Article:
Scientists have long debated about whether or not those with autism have difficulty processing emotion, and if so, how is this difficulty presented. These debates have also centered around alexithymia, a condition that causes “emotional blindness” in many autistic people. Those with alexithymia have a difficult time understanding their own emotions as well as others. However, it has been unclear if autistic people without alexithymia experience the same difficulty.
The study, published in the Journal of Autism and Developmental Disorders, surveyed 650 adults from the general population. The research team, led by Dr. Punit Shah from Bath’s Department of Psychology, and Lucy Livingston of the Institute of Psychiatry, Psychology & Neuroscience at King’s College London, then observed links between autistic tendencies and alexithymia, scoring individuals on a detailed empathy-based test.
A computer model showed that autism and autistic tendencies were the more “dominant” and important links to lack of empathy in comparison to alexithymia.
“These findings provide some of the strongest evidence to date that autism is linked to lower empathy in the general population,” Dr. Shah said. “Although many have associated autism with poor social skills, prior to this study the association with empathy was much less clear. By drawing on large samples and using advanced statistical techniques we hope these robust results can help settle a long-standing debate and will make an important contribution for future autism support.”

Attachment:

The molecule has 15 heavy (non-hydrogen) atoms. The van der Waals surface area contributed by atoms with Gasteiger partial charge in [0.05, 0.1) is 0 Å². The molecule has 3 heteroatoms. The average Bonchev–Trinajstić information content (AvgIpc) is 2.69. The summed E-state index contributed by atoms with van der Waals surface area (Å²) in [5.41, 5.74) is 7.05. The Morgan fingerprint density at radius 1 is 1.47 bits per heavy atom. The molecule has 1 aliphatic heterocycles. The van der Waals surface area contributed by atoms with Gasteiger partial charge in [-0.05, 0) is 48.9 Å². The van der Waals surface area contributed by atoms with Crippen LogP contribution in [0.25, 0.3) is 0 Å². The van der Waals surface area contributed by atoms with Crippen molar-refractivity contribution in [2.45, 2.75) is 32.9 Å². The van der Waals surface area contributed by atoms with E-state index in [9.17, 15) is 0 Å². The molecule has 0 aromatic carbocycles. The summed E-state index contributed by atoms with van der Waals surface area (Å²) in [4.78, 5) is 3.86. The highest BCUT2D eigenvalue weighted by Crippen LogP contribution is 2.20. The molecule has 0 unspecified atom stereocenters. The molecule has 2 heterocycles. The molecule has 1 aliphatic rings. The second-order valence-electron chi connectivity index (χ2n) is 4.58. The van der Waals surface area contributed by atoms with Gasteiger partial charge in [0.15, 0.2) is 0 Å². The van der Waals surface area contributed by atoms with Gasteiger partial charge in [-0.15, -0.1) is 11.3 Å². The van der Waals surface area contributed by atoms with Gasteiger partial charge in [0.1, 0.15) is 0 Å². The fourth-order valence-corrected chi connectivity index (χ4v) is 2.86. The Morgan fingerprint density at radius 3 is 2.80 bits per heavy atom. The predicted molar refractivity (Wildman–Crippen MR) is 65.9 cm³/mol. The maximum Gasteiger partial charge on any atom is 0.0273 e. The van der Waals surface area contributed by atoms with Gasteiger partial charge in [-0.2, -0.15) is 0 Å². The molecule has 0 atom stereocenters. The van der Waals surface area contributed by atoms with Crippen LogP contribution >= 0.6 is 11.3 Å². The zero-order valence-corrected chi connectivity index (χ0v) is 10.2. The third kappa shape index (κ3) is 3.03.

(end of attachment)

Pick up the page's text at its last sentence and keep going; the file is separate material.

“Autism being linked with lower empathy is not necessarily a negative thing,” Livingston added. “Empathy is useful in social situations, but it can be a mentally tiring exercise. It is also thought that selective empathy, such as understanding some people’s feelings while ignoring others’, can lead to negative behaviours such as excluding some groups from society. It may be that lower empathy for those with autism actually has unforeseen benefits that we do not fully understand yet.”
The hope is that these findings help the general public and medical professionals understand those with autism and autistic tendencies.